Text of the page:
“You should never feel the hand that crafted it.” Those words are a snippet of Rebecca Skinner’s president’s message ahead of Cannes Lions 2019. The co-founder of Superprime is presiding over this year’s Film Craft jury. LBB’s Addison Capper chatted with her to find out about the beauty of invisible craft and why big doesn’t always mean something is good.
LBB> The film craft category has been shaken up a lot in recent years - there was the rise of mobile and increased data usage, then the wave of new platforms, such as VR, 360, there's the resurgence of film, the list goes on. In your opinion, what are the biggest factors affecting film craft right now and how will you deal with them in the jury room?
Rebecca> Craft is still craft regardless of the platform or outlet, so we'll be focused on the core values of the category, to identify work that connects with its audience in a meaningful way.
LBB> In a global show like Cannes, the transcendent ‘big’ ideas are relatively easy enough to spot, but some work is smart in a more nuanced or cultural way. But, at the end of the day, craft is craft - how do you deal with that in the jury room?
Rebecca> I think that more and more we are open to being surprised by a piece of work that may not be the ‘big’ idea. It is a time where I feel we are all more open (or should be) to new work and new ideas. Something that is unique and well crafted will stand up. Big doesn’t necessarily mean better.
LBB> In your president's message you said, "You should never feel the hand that has crafted it" - if invisible craft is the best craft, how do you go about spotting it in the jury room?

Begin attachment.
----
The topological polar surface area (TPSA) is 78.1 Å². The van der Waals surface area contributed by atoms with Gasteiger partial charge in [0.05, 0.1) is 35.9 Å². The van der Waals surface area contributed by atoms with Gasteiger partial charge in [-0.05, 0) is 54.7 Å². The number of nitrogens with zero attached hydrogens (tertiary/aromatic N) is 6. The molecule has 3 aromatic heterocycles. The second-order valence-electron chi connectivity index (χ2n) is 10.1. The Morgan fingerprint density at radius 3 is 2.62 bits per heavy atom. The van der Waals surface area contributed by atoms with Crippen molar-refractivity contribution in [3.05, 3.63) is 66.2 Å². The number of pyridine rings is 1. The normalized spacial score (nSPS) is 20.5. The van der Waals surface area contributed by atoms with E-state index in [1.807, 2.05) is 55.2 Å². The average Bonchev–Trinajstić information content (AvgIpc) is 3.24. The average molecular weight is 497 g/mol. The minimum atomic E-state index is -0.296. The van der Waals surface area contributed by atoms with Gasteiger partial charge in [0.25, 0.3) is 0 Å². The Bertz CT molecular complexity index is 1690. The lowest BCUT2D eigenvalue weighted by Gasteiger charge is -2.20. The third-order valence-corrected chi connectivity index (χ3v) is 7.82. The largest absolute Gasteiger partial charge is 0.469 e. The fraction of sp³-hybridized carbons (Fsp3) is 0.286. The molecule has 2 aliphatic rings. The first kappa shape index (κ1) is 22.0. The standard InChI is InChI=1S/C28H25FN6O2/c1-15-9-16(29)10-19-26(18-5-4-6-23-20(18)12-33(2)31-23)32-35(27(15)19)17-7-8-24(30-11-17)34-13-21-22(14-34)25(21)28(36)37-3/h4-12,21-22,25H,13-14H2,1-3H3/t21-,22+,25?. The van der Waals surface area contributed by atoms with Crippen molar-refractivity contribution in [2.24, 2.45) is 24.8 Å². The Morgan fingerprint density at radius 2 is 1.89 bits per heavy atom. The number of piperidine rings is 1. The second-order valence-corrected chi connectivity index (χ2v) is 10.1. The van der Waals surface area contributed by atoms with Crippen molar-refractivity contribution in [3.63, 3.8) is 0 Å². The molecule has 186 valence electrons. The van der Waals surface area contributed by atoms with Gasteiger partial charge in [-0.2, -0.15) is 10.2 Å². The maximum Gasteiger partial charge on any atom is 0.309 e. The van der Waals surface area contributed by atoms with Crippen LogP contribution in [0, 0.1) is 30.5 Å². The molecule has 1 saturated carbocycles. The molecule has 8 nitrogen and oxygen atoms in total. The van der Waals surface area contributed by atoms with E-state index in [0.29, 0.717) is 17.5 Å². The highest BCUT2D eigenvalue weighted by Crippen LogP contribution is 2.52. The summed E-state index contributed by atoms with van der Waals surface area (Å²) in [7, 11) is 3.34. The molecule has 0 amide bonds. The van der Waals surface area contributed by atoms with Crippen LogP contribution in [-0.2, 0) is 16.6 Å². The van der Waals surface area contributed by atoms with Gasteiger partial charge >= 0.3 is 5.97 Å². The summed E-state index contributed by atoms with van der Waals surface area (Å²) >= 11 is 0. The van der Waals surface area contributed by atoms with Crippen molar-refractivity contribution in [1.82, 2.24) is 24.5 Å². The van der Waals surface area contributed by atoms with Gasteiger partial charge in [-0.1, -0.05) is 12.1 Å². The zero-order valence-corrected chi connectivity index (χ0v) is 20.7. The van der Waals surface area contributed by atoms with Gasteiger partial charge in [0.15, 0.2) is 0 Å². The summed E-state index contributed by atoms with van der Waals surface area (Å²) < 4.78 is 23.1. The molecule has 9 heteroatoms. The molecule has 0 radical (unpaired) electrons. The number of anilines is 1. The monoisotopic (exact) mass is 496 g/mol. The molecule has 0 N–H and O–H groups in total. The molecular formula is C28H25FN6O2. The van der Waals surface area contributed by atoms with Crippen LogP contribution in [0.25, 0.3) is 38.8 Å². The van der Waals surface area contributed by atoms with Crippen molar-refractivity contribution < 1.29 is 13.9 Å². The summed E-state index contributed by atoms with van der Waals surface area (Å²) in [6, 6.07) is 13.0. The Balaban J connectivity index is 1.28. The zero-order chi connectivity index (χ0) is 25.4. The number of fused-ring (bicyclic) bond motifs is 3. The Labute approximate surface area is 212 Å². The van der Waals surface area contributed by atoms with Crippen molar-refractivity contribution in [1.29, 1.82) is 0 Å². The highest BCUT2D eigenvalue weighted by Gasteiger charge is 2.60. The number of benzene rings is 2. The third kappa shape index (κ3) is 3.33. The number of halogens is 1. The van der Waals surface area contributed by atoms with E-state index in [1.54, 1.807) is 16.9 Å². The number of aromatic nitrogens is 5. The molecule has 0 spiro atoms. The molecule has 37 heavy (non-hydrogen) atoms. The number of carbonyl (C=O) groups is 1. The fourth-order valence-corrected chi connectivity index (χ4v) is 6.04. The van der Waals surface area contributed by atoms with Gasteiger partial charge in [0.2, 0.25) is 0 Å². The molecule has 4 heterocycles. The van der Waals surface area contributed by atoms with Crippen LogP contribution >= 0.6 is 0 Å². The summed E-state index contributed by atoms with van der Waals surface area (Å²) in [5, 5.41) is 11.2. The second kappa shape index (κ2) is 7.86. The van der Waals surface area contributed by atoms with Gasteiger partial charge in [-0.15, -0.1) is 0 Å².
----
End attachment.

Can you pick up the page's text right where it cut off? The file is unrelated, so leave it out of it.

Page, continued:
Rebecca> In my personal opinion, when a piece of work is beautifully crafted it never feels manufactured or heavy-handed. So, therefore, it never takes you out of the narrative and ultimately moves you.
LBB> Last year's Grand Prix was The Red Cross' 'Hope: #NotaTarget' - is there anything in that entry that you'd like to see in entries this year?
Rebecca> That was a beautiful and well deserved awarded film. It moved you and made you feel something. It was emotionally a very strong piece of film. Ultimately you want to see a piece that moves you and stays with you.
LBB> How have you been preparing yourself for your time in the jury room at Cannes?
Rebecca> By not sleeping and drinking lots of rosé like it is water.
LBB> What are you hoping to see from the entries this year? How has the pre-judging been going so far?
Rebecca> There is a lot of work and we have only just begun. Let's just say we are going to have our work cut out for us in a good way.
LBB> What words of advice will you be giving to your jury?
Rebecca> Have a voice, but always be open and view the work with compassion. If you feel strongly about a piece of work, speak to that. Healthy debate is always good and can often make one view a piece of work in a way that they had not.
LBB> More generally, are there any particular topics that you think will be particular trends / talking points this year?
Rebecca> It is early days as to what we are seeing this year. Last year was very much about female empowerment and inclusivity. I feel this year will continue to touch on that.
LBB> Obviously, you’re going to spend a lot of Cannes 2018 locked inside for jury deliberations… but is there any event or talk that you’re hoping to catch while you’re there?
Rebecca> Yes very much so. I think there are some very interesting speakers this year. However, given my schedule, I don’t see myself breaking away.